Green fleet targets shrouded in hypocrisy

The Toronto Sun’s Freedom of Information request revealing, essentially, that Ontario’s Liberal government doesn’t have a hope in hell of hitting its own target for electric vehicle purchases — let alone getting the public to buy them — demonstrates two things.

Both are common features of the “green” agenda of Premier Kathleen Wynne and her predecessor, Dalton McGuinty.

The first is hypocrisy. The government is asking the public to do something it is not prepared to do itself.

The second is stupidity.

  • Alain

    Government asking, more likely demanding, that citizens accept things they won’t. That has become the norm.

  • simus1

    There is also the top suppressed enviro craziness issue that “fighting Globull Warming” is a gigantic con effort to enable governments to totally rip off the peasants, commerce and industry via what is really a disguised huge hidden jump in the provincial/ federal consumption tax.

  • tom_billesley

    In a UK home, you won’t be able to charge your car and boil a kettle or do your laundry at the same time.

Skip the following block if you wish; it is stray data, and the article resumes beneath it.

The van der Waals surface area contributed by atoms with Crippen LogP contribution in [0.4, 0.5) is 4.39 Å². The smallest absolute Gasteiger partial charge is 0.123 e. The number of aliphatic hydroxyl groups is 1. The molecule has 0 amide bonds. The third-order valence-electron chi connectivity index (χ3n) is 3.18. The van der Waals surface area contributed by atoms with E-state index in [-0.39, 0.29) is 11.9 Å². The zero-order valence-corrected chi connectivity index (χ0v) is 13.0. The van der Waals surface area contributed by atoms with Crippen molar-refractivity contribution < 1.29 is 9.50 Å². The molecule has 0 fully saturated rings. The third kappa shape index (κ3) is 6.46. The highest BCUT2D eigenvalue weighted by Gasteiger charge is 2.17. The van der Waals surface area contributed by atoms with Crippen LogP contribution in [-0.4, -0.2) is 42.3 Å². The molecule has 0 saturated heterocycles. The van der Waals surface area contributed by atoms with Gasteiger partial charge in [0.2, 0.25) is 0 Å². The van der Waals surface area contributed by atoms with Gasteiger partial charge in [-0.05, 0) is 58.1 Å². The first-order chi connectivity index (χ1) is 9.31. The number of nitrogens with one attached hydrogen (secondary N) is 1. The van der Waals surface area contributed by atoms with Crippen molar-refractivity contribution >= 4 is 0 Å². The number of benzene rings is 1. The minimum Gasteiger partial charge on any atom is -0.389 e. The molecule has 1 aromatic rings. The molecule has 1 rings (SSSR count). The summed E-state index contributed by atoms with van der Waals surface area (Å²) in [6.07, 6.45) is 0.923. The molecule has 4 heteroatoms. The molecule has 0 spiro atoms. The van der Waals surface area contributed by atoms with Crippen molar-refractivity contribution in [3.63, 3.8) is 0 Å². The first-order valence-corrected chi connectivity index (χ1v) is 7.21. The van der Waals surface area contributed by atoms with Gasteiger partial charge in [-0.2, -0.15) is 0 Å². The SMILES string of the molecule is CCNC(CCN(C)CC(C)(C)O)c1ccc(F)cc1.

This warning comes from National Grid, which operates the UK’s electricity-transmission network, as it prepares for a future when cars run on electricity instead of gasoline.
    These are the calculations behind the warning. Assume that each electric car will have a battery with a capacity of 90 kilowatt hours (kWh), enough to drive 300 miles (about 480 km). Most users are unlikely to run down the battery all the way in a day’s drive. So the typical charging cycle may start when the battery is 25% full.
    A standard 3.5 kW charger would then take 19 hours to fully recharge the car. That’s no good. People would probably prefer a more powerful 11 kW charger, which can recharge a Tesla Model S in six hours.
    The average household is supplied with single phase electricity and is fitted with a main fuse of 60-80 amps [of electric charge]. If one were to use an above average power charger, say 11kW, this would require 48 amps. When using such a charger it would mean that you could not use other high demand electrical items (such as kettles, oven, and immersion heaters) without tripping the house’s main fuse.

    The National Grid balks at upgrading the supply to every home, so they’d prefer to build a network of shared, super-fast charging stations. I suppose you could get an electric bike to travel to and from your car at the charging station from your home.